Seven years ago I took this photograph of the pretty sundial we used as a table at a beautiful gite we were vacating in. I still love this picture today, one of tranquillity and stillness.
At the time I took it I was just about to move from an incredibly stressful job to what I didn’t know at the time would be the job from hell. I didn’t realise just how stressed I actually was at that time, so when I then became ill with stress the following year, to us the obvious place to live in France was the region where this picture had been taken. We made our decisions based on how we felt at that time.
Now, after living in this place for five years the people who ran the gite have moved back to England, in fact many people who we have met along the way have moved back to England.
Over the years we have come to realise that is part of an adventure like this: change, not for ‘change sake’, but because we evolve, and part of evolving means that we move forward to pastures new. At the time we make our decisions they are the right ones at that moment in time, based on how we feel at that moment in time. Just as we did after our fabulous holidays in this region.
When RD and I moved here we were both burnt out, literally. My brain had been addled dealing with high levels of human emotion every day. I needed peace, I needed to step out, I needed tranquility and this place offered us all that; and it healed me. But moving on I am better, despite only realising and accepting recently that I will never go back to the person I once was; and as I write that I wonder why I thought I would, because you can never go back, you can only ever go forward.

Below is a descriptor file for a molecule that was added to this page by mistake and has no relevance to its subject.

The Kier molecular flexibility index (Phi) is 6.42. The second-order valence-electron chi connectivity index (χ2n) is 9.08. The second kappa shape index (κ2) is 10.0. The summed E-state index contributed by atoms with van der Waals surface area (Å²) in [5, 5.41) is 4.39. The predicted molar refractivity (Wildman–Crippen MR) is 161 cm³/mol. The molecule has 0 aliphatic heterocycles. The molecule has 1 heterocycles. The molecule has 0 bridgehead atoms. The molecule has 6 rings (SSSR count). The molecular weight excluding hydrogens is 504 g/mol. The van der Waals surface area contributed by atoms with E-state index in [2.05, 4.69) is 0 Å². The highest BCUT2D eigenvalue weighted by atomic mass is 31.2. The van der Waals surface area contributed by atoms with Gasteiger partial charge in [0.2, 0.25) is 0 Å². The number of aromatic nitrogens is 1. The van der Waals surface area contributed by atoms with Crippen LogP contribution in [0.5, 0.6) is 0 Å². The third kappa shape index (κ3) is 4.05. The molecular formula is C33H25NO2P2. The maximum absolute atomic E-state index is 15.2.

So now we are healed we have also learned that we are not ready to retire, and we are not ready to slow down quite this much. Going back to work, and interacting with some of the fabulous people I have met has also shown me that. RD has realised that he misses the interaction with other colleagues, he misses working as part of a team. We miss nightlife, and having the opportunity to interact fully in our community.
Language is a barrier, never believe that it isn’t. Language dictates, to a certain degree, the people who you have to interact with, as opposed to those you want to. I cannot emphasise enough the huge impact not knowing a language will have when you undertake an adventure like this. There is an upside also though: you can (I won’t say will because some never try) learn the fabulous art of improvisation, and the other fabulous art of mime! And the best people we have met during this time have been French people.
So seven years ago, when the picture in this post was taken I was a very different person (not least that I can speak a little French now). I was fighting against my feelings of fear and entrapment. Going on this journey has stopped all of that, I have learned who I was, and who I am, and I know there is a ‘who I am going to be’ somewhere in the future.
More to come.